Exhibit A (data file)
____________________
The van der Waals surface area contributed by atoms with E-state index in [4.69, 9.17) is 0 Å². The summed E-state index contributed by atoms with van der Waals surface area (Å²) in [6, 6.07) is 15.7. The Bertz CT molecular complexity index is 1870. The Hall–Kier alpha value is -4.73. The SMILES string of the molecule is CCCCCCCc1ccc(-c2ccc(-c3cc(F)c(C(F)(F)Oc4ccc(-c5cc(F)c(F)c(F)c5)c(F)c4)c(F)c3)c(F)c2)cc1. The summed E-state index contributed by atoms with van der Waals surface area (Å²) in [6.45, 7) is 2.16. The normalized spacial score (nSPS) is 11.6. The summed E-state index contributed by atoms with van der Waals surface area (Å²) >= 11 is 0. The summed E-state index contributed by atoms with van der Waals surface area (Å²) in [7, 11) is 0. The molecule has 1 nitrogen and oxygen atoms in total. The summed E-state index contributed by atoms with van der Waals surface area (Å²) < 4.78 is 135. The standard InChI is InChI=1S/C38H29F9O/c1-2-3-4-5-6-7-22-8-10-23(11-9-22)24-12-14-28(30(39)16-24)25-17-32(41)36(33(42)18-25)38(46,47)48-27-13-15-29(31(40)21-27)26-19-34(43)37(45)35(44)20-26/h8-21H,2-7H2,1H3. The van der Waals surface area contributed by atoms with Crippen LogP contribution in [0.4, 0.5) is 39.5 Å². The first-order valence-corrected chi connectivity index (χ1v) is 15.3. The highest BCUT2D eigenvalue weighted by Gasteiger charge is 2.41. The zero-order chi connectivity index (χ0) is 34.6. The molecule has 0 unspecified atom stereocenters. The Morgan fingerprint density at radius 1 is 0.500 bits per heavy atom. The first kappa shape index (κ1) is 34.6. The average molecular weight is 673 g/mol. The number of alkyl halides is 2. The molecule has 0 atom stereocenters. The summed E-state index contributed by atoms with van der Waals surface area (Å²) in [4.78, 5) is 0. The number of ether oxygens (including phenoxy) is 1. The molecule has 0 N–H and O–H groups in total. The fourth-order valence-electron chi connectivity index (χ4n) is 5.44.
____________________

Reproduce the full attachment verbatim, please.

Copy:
The van der Waals surface area contributed by atoms with E-state index in [4.69, 9.17) is 0 Å². The summed E-state index contributed by atoms with van der Waals surface area (Å²) in [6, 6.07) is 15.7. The Bertz CT molecular complexity index is 1870. The Hall–Kier alpha value is -4.73. The SMILES string of the molecule is CCCCCCCc1ccc(-c2ccc(-c3cc(F)c(C(F)(F)Oc4ccc(-c5cc(F)c(F)c(F)c5)c(F)c4)c(F)c3)c(F)c2)cc1. The summed E-state index contributed by atoms with van der Waals surface area (Å²) in [6.45, 7) is 2.16. The normalized spacial score (nSPS) is 11.6. The summed E-state index contributed by atoms with van der Waals surface area (Å²) >= 11 is 0. The summed E-state index contributed by atoms with van der Waals surface area (Å²) in [7, 11) is 0. The molecule has 1 nitrogen and oxygen atoms in total. The summed E-state index contributed by atoms with van der Waals surface area (Å²) < 4.78 is 135. The standard InChI is InChI=1S/C38H29F9O/c1-2-3-4-5-6-7-22-8-10-23(11-9-22)24-12-14-28(30(39)16-24)25-17-32(41)36(33(42)18-25)38(46,47)48-27-13-15-29(31(40)21-27)26-19-34(43)37(45)35(44)20-26/h8-21H,2-7H2,1H3. The van der Waals surface area contributed by atoms with Crippen LogP contribution in [0.4, 0.5) is 39.5 Å². The first-order valence-corrected chi connectivity index (χ1v) is 15.3. The highest BCUT2D eigenvalue weighted by Gasteiger charge is 2.41. The zero-order chi connectivity index (χ0) is 34.6. The molecule has 0 unspecified atom stereocenters. The Morgan fingerprint density at radius 1 is 0.500 bits per heavy atom. The first kappa shape index (κ1) is 34.6. The average molecular weight is 673 g/mol. The number of alkyl halides is 2. The molecule has 0 atom stereocenters. The summed E-state index contributed by atoms with van der Waals surface area (Å²) in [4.78, 5) is 0. The number of ether oxygens (including phenoxy) is 1. The molecule has 0 N–H and O–H groups in total. The fourth-order valence-electron chi connectivity index (χ4n) is 5.44.